Floyd Mayweather looks to have finally ended the years-long debate about whether he or Manny Pacquiao is the superior fighter. The 38-year-old moved to a perfect 48-0 in the ring with a unanimous-decision victory over Pacquiao.
According to HBO Boxing, the judges scored it 118-110, 116-112, 116-112 to Mayweather.
The scores indicated the difference between the two fighters in the ring. Mayweather dominated for large stretches, with only intermittent interludes in which Pacquiao looked in control. Mayweather's defense was on point, and he landed a shocking number of blows more than his opponent. Sports Illustrated's Chris Mannix provided the final CompuBox numbers:
In terms of watchability, Mayweather vs. Pacquiao was a far cry from Sugar Ray Leonard vs. Marvelous Marvin Hagler or Hagler's bout with Thomas Hearns in the pantheon of superfights. Mike Tyson wasn't afraid to voice his displeasure with what he saw as a perceived lack of entertainment value:
With that said, boxing fans who didn't catch the pay-per-view should tune into the replay to see just why Mayweather is the greatest fighter of his generation.
ESPN.com's Dan Rafael provided the details for where to catch the replay:
The first shocking moment—or in this case moments—of the fight came in the first round as Mayweather went on the offensive, while Pacquiao looked like the fighter trying to figure out what was going on. Most expected the roles to be reversed, with Pacquiao dominating early and Mayweather feeling things out.
Al Bernstein, who was helping to call the pay-per-view, felt that Mayweather was doing a great job of hitting Pacquiao with right-handed shots, as Showtime Sports noted:
Pacquiao had his best moment of the fight in the fourth round. He started showing shades of his early self, peppering Mayweather with a couple of hard shots and sending him against the ropes. All Mayweather could do as a counter was get his hands up and deflect the blows.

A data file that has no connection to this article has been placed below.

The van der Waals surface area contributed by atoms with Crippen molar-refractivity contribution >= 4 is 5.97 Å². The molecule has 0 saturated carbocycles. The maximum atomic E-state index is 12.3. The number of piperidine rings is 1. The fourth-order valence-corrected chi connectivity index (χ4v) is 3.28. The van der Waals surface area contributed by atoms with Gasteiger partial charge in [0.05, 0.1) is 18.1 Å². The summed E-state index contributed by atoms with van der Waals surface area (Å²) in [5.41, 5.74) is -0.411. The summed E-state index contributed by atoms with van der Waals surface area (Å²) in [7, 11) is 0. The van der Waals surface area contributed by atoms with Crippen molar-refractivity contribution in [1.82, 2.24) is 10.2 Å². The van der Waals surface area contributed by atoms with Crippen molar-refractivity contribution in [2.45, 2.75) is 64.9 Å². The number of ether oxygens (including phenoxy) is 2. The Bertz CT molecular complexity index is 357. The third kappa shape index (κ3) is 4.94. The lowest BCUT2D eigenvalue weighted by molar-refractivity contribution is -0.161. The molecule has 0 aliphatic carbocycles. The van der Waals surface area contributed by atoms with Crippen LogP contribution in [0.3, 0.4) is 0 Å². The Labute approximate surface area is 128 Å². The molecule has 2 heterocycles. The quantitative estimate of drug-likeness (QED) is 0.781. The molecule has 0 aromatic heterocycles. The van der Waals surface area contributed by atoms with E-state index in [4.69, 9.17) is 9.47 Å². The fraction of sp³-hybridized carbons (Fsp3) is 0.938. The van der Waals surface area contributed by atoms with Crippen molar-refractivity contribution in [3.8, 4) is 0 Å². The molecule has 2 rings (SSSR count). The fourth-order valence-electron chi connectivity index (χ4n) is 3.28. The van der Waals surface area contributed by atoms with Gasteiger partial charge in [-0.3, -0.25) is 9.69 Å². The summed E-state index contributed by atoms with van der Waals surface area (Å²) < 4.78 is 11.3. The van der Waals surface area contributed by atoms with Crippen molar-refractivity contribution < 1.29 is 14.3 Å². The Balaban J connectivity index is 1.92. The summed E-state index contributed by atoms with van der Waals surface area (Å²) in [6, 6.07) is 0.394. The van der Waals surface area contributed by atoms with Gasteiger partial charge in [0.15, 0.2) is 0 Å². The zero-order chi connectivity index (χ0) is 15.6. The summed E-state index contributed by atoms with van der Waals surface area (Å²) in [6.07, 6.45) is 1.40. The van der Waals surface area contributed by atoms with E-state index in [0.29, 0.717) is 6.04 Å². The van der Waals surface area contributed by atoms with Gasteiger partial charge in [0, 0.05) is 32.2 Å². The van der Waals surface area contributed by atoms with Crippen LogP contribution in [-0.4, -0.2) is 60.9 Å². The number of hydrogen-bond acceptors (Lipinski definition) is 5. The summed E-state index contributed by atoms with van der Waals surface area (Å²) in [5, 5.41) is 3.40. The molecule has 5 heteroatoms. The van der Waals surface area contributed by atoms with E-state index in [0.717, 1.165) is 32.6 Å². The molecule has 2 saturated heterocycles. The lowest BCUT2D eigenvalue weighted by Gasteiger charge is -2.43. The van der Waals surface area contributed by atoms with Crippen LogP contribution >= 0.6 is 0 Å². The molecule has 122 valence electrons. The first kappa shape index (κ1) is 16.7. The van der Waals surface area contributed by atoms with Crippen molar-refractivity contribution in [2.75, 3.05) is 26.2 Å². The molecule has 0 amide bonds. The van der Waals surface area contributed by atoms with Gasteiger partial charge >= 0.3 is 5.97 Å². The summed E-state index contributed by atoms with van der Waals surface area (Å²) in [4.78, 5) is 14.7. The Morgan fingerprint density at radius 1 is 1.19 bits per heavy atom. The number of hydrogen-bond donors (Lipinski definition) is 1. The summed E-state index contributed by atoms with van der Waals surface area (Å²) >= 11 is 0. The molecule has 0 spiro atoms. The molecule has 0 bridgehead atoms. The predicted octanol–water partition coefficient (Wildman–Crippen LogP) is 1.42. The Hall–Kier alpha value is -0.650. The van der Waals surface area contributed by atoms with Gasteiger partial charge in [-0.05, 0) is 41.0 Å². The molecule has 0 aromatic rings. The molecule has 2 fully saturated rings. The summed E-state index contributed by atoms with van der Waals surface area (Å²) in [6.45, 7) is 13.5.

Leisha Chi of BBC News watched the fight with an assembled crowd in Manila. Pacquiao's fellow Filipinos were obviously enjoying Pac-Man's emergence:
Sports Illustrated remarked that that could've been the round where everything changed:
Indeed, both fighters were pretty close on the scorecards and in the punch stats at that point, per ESPN Stats & Info:
Pacquiao's quick burst ultimately proved to be a false dawn. In a way, the biggest moment of the fight was in the fifth round as Pacquiao failed to build any sort of momentum after his great fourth. He didn't land any sizable blows, and Mayweather quickly regained control.
The fifth and sixth rounds almost represent the point of no return when fighting Mayweather. If his opponent hasn't done enough to win the fight or at the very least damage Mayweather, then it's probably not going to happen at all.
Mayweather is such a good defensive fighter and tactician that he absolutely squeezes the life out of a fight in the later rounds. ESPN Stats & Info provided the historical data to illustrate that point:
Mayweather's style is far from aesthetically pleasing, but nobody can debate its effectiveness. He ran around the ring, forcing Pacquiao to chase him for the entire fight. He also got into a clinch any time he smelt the faintest hint of danger.
And as much as some may want to bash Mayweather, the fact is he threw more total punches on the night. Yahoo Sports' Dan Wetzel didn't have much time for those who argued Mayweather somehow didn't take the fight right to Pacquiao:
By the time it was all said and done, the only person who thought Pacquiao truly won was Pacquiao himself, per HBO Boxing:
The definitive nature of the result would seem to eliminate the need for a rematch. There's little to make you think Pacquiao would fare any better in a second fight. He wasn't really that close to Mayweather beyond his quick fits of aggression.
Mayweather said earlier in the week that he doesn't want a rematch with Pacquiao, but that stance could change in the coming months.